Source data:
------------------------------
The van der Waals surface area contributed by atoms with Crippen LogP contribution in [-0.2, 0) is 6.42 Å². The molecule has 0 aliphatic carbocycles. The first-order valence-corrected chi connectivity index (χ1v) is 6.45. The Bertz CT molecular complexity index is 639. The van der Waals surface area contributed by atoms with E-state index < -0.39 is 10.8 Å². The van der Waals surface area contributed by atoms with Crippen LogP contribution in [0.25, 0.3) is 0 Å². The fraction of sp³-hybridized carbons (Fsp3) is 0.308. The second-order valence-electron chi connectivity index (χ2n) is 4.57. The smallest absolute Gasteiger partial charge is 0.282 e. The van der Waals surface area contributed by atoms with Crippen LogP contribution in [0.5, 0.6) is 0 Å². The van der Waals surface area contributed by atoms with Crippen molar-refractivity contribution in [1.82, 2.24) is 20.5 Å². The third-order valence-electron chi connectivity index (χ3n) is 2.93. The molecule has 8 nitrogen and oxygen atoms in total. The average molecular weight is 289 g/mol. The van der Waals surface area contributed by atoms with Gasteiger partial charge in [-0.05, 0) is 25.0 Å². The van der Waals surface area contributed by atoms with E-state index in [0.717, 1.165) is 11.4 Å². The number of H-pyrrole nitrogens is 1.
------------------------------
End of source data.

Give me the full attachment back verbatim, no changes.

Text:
The van der Waals surface area contributed by atoms with Crippen LogP contribution in [-0.2, 0) is 6.42 Å². The molecule has 0 aliphatic carbocycles. The first-order valence-corrected chi connectivity index (χ1v) is 6.45. The Bertz CT molecular complexity index is 639. The van der Waals surface area contributed by atoms with E-state index < -0.39 is 10.8 Å². The van der Waals surface area contributed by atoms with Crippen LogP contribution in [0.25, 0.3) is 0 Å². The fraction of sp³-hybridized carbons (Fsp3) is 0.308. The second-order valence-electron chi connectivity index (χ2n) is 4.57. The smallest absolute Gasteiger partial charge is 0.282 e. The van der Waals surface area contributed by atoms with Crippen LogP contribution in [0.5, 0.6) is 0 Å². The van der Waals surface area contributed by atoms with Crippen molar-refractivity contribution in [1.82, 2.24) is 20.5 Å². The third-order valence-electron chi connectivity index (χ3n) is 2.93. The molecule has 8 nitrogen and oxygen atoms in total. The average molecular weight is 289 g/mol. The van der Waals surface area contributed by atoms with Gasteiger partial charge in [-0.05, 0) is 25.0 Å². The van der Waals surface area contributed by atoms with E-state index in [0.717, 1.165) is 11.4 Å². The number of H-pyrrole nitrogens is 1.